Levelised Cost of Energy Explained and What Comes Next?
What’s the best energy source? On my YouTube channel I make a lot of videos about renewable energy and I often talk about efficiency and ways to improve efficiency. And every time I do that, I get dozens of totally reasonable comments to the effect of: “Who cares about efficiency when the wind is literally free?”
And the commenter will suggest that the more relevant topic is the cost of the generator, or how many you can fit in a certain area, or which has the lowest maintenance costs… which is the best and ultimately which is the cheapest energy?
It isn’t very useful to compare just one of these factors without considering them all, and the standard way to combine all these important factors (and more!) is by calculating the Levelised Cost of Energy, LCOE.That is calculated using this equation and equations are maybe not that interesting, so I am going to explain it using a race car analogy.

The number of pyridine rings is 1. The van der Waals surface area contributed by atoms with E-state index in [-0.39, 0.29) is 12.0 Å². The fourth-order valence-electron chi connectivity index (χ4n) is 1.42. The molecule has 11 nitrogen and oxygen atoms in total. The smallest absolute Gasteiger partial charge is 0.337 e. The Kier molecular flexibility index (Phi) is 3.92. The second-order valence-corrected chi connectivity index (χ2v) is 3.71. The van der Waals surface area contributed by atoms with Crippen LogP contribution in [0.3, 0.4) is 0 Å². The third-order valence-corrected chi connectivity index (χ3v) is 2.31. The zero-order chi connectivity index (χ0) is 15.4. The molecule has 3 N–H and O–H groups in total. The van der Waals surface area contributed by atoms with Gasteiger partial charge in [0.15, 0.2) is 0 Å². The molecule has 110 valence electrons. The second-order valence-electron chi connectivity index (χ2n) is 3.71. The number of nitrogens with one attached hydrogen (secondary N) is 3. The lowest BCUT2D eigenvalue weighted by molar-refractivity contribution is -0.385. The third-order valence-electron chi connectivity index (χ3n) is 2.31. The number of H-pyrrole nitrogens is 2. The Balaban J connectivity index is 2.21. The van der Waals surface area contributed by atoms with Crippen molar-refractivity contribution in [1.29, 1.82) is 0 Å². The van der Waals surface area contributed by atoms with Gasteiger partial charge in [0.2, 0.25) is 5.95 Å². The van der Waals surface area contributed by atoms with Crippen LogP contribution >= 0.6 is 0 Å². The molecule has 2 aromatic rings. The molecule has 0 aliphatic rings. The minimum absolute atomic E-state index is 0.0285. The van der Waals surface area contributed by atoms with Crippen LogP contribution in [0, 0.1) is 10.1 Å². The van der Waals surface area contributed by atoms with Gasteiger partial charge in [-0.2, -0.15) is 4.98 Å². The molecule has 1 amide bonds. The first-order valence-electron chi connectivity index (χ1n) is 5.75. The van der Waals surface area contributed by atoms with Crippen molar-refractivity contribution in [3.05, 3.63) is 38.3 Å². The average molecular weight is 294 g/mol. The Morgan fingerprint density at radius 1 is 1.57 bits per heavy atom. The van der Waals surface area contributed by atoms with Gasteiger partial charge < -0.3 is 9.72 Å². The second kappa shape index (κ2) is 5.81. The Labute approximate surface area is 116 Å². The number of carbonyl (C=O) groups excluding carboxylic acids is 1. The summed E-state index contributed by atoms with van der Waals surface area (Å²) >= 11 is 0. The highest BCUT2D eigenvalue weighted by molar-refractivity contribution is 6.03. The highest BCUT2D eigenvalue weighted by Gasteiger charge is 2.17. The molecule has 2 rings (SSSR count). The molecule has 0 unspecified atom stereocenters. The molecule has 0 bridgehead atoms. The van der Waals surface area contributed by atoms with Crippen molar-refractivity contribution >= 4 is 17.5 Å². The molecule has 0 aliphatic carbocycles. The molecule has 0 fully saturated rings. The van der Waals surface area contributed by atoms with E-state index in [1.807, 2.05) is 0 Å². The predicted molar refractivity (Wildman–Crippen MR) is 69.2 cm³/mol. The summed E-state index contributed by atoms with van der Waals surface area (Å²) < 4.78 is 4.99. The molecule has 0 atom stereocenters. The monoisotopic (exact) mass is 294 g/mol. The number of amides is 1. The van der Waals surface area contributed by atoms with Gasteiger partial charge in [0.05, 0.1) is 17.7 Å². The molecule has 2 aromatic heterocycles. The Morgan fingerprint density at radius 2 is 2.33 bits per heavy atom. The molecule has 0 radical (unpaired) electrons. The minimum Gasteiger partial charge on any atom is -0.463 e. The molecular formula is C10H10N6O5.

Grid positions — Nameplate capacity
Alright, so we’re on our way to the start line. We’ve got coal, gas, solar and onshore wind ready to go and the grid positions will be determined by how much 500MW worth of power generation costs, including the equipment cost and everything else that you need to pay to transport, install and connect to the grid. 500MW worth of utility scale solar panels is the cheapest of the four at $400 million, so it gets pole position. Second is combined cycle gas, closely followed by onshore wind and coal power comes in most expensive by a really long way actually at $3 billion.